Kurt Cobain: Montage of Heck tells the story of a musician who, early on in his career, was hailed as the voice of a generation and struggled to cope with such a weighty designation. Utilizing a mixture of homemade movies, animation, archival footage and current day interviews, the film provides a vivid and intimate portrait of Kurt Cobain’s turbulent life.
Director Brett Morgen begins his examination by interviewing Cobain’s parents. They detail how their divorce had a profound impact on Cobain, who was only 9 years old at the time. The first true glimpse into the troubled side of the young artist comes from journal excerpts outlining his first real suicide attempt in high school. Through the use of animation, which the film frequently employs to visualize key events, Morgen is able to recreate a stirring image of Cobain calmly sitting on railway tracks in the dark of night as the lights of an oncoming train approaches.
As one might expect, the film spends a good amount of time chronicling Cobain’s band, Nirvana, as they evolve from humble beginnings to being one of the biggest band in the world. The audience gains insight into his days working odd hours at a cleaning business and playing shows in his spare time. It is fascinating to observe how he came up with the concept for the sound that would be the basis of Nirvana’s Nevermind album. The emotional and physical pains associated with attempting to get a band off the ground – including putting a demo together, dealing with humiliation, enduring severe stomach pains, and finding the right band name – are on display. Cobain’s mother, Wendy O’Conner, recalls her son putting his demo into the tape deck for her to hear. After listening to the songs, Ms. O’Conner speaks the truest words in the film when she recalls telling Kurt “you’re not ready for this.”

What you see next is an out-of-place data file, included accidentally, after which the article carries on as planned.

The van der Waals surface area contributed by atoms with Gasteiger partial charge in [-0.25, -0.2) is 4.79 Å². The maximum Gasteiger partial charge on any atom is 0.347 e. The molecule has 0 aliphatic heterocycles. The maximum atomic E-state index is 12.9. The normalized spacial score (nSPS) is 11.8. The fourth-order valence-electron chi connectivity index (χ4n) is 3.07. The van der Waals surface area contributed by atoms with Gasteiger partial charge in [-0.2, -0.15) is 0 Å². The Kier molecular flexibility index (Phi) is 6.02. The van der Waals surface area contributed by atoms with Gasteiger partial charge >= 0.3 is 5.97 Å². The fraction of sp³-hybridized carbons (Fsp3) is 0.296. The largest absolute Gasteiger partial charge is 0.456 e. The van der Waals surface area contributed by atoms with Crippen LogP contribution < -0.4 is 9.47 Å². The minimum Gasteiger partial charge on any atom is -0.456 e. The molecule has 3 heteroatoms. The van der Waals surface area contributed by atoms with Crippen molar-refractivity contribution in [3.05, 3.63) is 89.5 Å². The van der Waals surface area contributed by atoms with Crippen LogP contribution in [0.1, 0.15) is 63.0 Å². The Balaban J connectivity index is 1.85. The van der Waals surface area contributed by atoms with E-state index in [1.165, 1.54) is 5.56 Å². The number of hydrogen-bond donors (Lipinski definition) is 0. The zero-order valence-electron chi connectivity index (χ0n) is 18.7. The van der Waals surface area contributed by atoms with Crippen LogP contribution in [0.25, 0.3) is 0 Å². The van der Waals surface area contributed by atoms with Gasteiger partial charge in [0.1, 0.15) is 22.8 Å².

Cobain’s Nirvana bandmate Krist Novoselic sheds light on why the band became the voice of disaffected youths within months of the March 1991 release of Nevermind. He also offer insight into Cobain’s slow and steady descent into heroin addiction. A habit that is hit home further when Morgen gets Courtney Love to share her thoughts on her late husband. The home video footage of Cobain and Love in the clutches of addiction is both raw and painful to watch.
Kurt Cobain: Montage of Heck offers a unique and creative way to give an added voice to a person who is no longer with us. Brett Morgen constructs a film that hits on the main stages of Cobain’s life: exuberant youngster, troubled teen, music icon, heroin addict, and father. The documentary is a well-crafted project that will appeal to Nirvana fans, biography enthusiast and surveyors of tortured souls alike. It is a film that I strongly recommend.
Friday, April 24, 9:45 PM, TIFF Bell Lightbox
Saturday, April 25, 1:15 PM, Bloor Hot Docs Cinema
Tickets can be purchased at the Hot Docs website.